Jack Lenor Larsen

Internationally known textile designer, author and collector, Jack Lenor Larsen, is one of the world’s foremost advocates of traditional and contemporary crafts with an active interest in ceramics. Larsen’s East Hampton home, the LongHouse Reserve, which became a non-profit museum in the early 1990’s, houses his extensive collection.

Harry Dennis: In your fabrics you have sought a certain irregularity and even attempted to manufacture a handmade aesthetic. How important is the human touch to the design process?

Jack Lenor Larsen: Organic randomness is very desirable in today’s world. Most of the surfaces around us are monotonous, without broken color and texture, or the kind of psychic relief found in nature. On a subliminal level, irregularity now appeals to us.

Dennis: Is your love of Asian art partly tied to their embrace of imperfections?

Larsen: East Asians, particularly the Japanese, have more acceptance of imperfection. The West did too, until the Industrial period. Commercial white bread and white sugar are examples of over refinement and the quest to eliminate variants. Now we’ve learned to like bread without refined flour because it is more interesting, tasty, textural and nutritious!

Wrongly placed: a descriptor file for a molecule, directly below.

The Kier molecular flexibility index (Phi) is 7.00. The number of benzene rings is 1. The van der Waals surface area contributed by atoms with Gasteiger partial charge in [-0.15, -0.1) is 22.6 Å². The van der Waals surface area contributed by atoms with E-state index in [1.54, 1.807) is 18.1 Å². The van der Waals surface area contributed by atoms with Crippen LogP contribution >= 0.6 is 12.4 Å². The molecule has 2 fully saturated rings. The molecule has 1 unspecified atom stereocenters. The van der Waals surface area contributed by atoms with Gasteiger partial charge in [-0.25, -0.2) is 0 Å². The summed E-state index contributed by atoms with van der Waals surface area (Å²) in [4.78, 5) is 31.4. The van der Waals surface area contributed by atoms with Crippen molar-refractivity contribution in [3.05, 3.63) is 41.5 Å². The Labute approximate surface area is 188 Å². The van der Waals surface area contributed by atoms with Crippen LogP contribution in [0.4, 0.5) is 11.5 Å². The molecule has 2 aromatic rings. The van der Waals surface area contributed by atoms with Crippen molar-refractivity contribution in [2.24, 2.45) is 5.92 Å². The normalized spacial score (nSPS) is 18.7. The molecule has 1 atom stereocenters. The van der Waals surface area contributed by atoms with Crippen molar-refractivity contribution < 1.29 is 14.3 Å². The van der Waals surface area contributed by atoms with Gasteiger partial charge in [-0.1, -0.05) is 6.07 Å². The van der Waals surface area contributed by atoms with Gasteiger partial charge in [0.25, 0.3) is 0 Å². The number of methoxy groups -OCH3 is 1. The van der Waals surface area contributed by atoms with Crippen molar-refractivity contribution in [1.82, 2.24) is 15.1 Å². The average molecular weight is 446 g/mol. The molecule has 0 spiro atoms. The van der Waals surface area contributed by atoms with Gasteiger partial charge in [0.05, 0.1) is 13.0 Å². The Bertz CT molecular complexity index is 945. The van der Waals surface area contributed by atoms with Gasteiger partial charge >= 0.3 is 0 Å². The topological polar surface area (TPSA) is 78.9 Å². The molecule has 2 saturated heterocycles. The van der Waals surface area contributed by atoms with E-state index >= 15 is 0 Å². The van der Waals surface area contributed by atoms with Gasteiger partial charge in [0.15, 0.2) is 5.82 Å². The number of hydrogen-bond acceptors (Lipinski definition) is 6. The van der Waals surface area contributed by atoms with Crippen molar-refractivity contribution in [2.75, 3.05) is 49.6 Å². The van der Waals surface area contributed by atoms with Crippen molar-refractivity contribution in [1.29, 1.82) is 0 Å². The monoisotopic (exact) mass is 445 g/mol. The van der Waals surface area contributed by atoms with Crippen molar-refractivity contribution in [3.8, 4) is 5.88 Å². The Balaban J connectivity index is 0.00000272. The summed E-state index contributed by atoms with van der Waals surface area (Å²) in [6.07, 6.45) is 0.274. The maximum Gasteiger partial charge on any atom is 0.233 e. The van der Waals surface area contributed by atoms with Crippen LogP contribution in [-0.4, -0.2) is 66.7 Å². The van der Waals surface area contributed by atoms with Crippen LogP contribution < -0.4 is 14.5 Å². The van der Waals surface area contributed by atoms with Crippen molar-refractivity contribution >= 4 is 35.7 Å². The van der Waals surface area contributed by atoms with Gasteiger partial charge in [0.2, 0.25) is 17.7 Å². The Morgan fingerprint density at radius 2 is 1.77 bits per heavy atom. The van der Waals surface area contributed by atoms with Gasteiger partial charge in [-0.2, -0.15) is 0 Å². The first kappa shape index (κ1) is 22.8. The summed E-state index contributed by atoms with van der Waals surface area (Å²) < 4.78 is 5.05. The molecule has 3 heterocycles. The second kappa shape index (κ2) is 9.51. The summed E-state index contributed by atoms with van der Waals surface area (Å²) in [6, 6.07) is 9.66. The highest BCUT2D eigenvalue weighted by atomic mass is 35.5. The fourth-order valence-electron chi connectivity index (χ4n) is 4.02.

Dennis: In the 1970’s you were trying to give urban professionals the design equivalent of a calming walk on the beach. What do you think people need in their designs today?

Larsen: Most importantly, they need to reinforce their personal identity. Today we need as many tastes as possible; we need pluralism. I feel strongly that everyone being standardly tasteful would be a great mistake.

Dennis: Regarding works in your own art collection, you’ve identified a common denominator as “objects existing outside the conventions I knew.”

Larsen: I buy avant-garde art in various media, but even here the aesthetic still tends to be old and within a long tradition. Pieces that are understated and unpresumptuous attract my eye.